It’s hard to see how this will help motorcyclists—can you ride on the back of the bike while Motobot does the work?—but Yamaha says the project is meant to do what self-driving cars can do: improve safety, performance, and efficiency. But before it can help, it has to get better. So, following a long tradition of the auto and motorcycle industries, Yamaha is pushing Motobot forward by making it race.

Motobot’s goal is to beat the lap times of World Champion motorcycle racer Valentino Rossi. Initial testing for the robo-rider was done on straightaways, with , but it has graduated to cornering and reached a top speed of 62 mph. It will, in theory, be able to improve its lap times by adjusting to factors like surface temperature, humidity, and how much the bike’s tires are slipping, to improve its technique as a race goes on. You know, the things good riders do. And since MotoBot has no regard for its own safety, it can push the equipment to the edge of its capability without chickening out.

“In the development of a strategy to win in a competition against a human rider, we would want to push the motorcycle beyond the limits a human being would feel comfortable,” says Philip Von Guggenberg, SRI’s director of business development and advanced tech systems. “So that’s where the opportunities are with creating a robotic rider. We can push it beyond the limits of where a human would feel comfortable and understand some of the performance capabilities” of the bike.

The droid isn’t expected to compete against Rossi’s results for a few years, but it’s getting better. “Motobot is getting better at cornering,” says Hiroshi Saijou, Yamaha’s CEO and Managing Director of its Ventures & Laboratory. “Motobot has not done a high-speed slalom,” he says, before finishing with a confident “Yet.” As in, it’s a matter of when, not if.

All of this is contingent, of course, on Motobot being able to learn and rise to the occasion. Yamaha and SRI aren’t being too specific yet on what performance categories they want to target. It seems like this will help more on the robotics and AI front than it will improve our motorcycles, but Low says he envisions machines like Motobot being able to drive heavy equipment in fields or on factory floors. And while MotoBbot started as a kind of side project with a very conservative budget, Yamaha has started developing a few more of the AI racers.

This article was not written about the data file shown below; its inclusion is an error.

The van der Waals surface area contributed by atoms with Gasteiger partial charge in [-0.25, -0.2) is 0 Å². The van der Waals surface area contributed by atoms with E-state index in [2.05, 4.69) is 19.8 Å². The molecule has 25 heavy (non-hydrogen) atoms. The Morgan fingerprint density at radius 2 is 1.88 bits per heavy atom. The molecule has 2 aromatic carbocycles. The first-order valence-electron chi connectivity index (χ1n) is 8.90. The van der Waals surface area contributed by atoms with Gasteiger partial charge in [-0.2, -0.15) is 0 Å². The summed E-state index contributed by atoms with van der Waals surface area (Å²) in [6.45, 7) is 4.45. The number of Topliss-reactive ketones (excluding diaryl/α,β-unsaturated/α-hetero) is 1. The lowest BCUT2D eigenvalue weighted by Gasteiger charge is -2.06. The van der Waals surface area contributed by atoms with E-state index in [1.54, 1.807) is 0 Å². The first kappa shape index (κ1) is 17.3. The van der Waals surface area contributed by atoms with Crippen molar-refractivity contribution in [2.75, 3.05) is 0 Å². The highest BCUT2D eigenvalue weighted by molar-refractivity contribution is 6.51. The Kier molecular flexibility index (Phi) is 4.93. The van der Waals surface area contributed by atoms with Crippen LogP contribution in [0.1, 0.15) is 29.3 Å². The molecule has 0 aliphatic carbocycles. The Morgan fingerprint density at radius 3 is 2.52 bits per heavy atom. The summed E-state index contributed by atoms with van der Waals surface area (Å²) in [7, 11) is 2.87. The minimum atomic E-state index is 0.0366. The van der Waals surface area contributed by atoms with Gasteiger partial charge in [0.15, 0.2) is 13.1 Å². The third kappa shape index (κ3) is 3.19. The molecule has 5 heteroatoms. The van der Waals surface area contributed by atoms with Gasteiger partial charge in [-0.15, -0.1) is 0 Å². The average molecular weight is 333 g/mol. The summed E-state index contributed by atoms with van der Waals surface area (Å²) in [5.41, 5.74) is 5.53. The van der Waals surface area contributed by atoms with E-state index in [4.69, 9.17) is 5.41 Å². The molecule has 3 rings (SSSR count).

“Before we proved the concept, several smart people were not sure whether this was possible,” Hiroshi says enthusiastically. “Now the conversation has changed to what the future might hold!”

Yamaha’s roadmap for the Motobot has it completing laps at speeds in excess of 120 mph by 2017. By 2020, it wants to take learnings from the project and “deliver new value from Yamaha to our customers.” But the key consideration for Motobot’s future can be seen in a video Yamaha showed at CES, as the humanoid reminds attendees not to sleep on the cyborg-controlled future. It starts with flattery before issuing a kind of call to robot arms, “The way you ride is both beautiful and exciting. I am not human, but there has to be something only I am capable of,” before reiterating its primary directive, more triumphantly this time, “I am Motobot! I was created to surpass you.”

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Yamaha’s MotoBot Will Make Human Motorcyclists Look Pathetic